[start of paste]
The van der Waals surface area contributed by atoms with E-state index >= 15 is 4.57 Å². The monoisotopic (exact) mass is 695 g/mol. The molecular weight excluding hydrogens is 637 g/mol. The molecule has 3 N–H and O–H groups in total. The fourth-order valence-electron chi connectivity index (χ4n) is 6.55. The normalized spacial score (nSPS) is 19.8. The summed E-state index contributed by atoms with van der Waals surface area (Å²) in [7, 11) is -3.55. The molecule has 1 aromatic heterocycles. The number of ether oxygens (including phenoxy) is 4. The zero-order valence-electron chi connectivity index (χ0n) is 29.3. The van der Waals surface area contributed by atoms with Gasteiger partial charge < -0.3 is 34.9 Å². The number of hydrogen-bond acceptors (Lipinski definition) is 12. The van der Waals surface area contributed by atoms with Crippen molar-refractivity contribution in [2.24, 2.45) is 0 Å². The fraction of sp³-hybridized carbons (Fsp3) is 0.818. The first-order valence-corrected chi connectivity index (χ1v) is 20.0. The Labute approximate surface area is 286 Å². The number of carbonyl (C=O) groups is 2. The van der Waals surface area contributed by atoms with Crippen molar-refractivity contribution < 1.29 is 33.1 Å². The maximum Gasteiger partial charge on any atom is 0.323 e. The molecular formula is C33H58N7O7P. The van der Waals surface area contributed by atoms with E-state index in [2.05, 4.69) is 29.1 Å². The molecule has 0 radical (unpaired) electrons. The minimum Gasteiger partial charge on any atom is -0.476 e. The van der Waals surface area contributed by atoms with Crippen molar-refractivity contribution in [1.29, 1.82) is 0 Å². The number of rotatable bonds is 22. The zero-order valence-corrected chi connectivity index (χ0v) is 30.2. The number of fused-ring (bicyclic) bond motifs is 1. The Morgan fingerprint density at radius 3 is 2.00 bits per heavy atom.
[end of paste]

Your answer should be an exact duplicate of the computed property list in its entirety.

The van der Waals surface area contributed by atoms with E-state index >= 15 is 4.57 Å². The monoisotopic (exact) mass is 695 g/mol. The molecular weight excluding hydrogens is 637 g/mol. The molecule has 3 N–H and O–H groups in total. The fourth-order valence-electron chi connectivity index (χ4n) is 6.55. The normalized spacial score (nSPS) is 19.8. The summed E-state index contributed by atoms with van der Waals surface area (Å²) in [7, 11) is -3.55. The molecule has 1 aromatic heterocycles. The number of ether oxygens (including phenoxy) is 4. The zero-order valence-electron chi connectivity index (χ0n) is 29.3. The van der Waals surface area contributed by atoms with Gasteiger partial charge < -0.3 is 34.9 Å². The number of hydrogen-bond acceptors (Lipinski definition) is 12. The van der Waals surface area contributed by atoms with Crippen molar-refractivity contribution in [2.24, 2.45) is 0 Å². The fraction of sp³-hybridized carbons (Fsp3) is 0.818. The first-order valence-corrected chi connectivity index (χ1v) is 20.0. The Labute approximate surface area is 286 Å². The number of carbonyl (C=O) groups is 2. The van der Waals surface area contributed by atoms with Crippen molar-refractivity contribution < 1.29 is 33.1 Å². The maximum Gasteiger partial charge on any atom is 0.323 e. The molecular formula is C33H58N7O7P. The van der Waals surface area contributed by atoms with E-state index in [2.05, 4.69) is 29.1 Å². The molecule has 0 radical (unpaired) electrons. The minimum Gasteiger partial charge on any atom is -0.476 e. The van der Waals surface area contributed by atoms with Crippen molar-refractivity contribution in [1.29, 1.82) is 0 Å². The number of rotatable bonds is 22. The zero-order valence-corrected chi connectivity index (χ0v) is 30.2. The number of fused-ring (bicyclic) bond motifs is 1. The Morgan fingerprint density at radius 3 is 2.00 bits per heavy atom.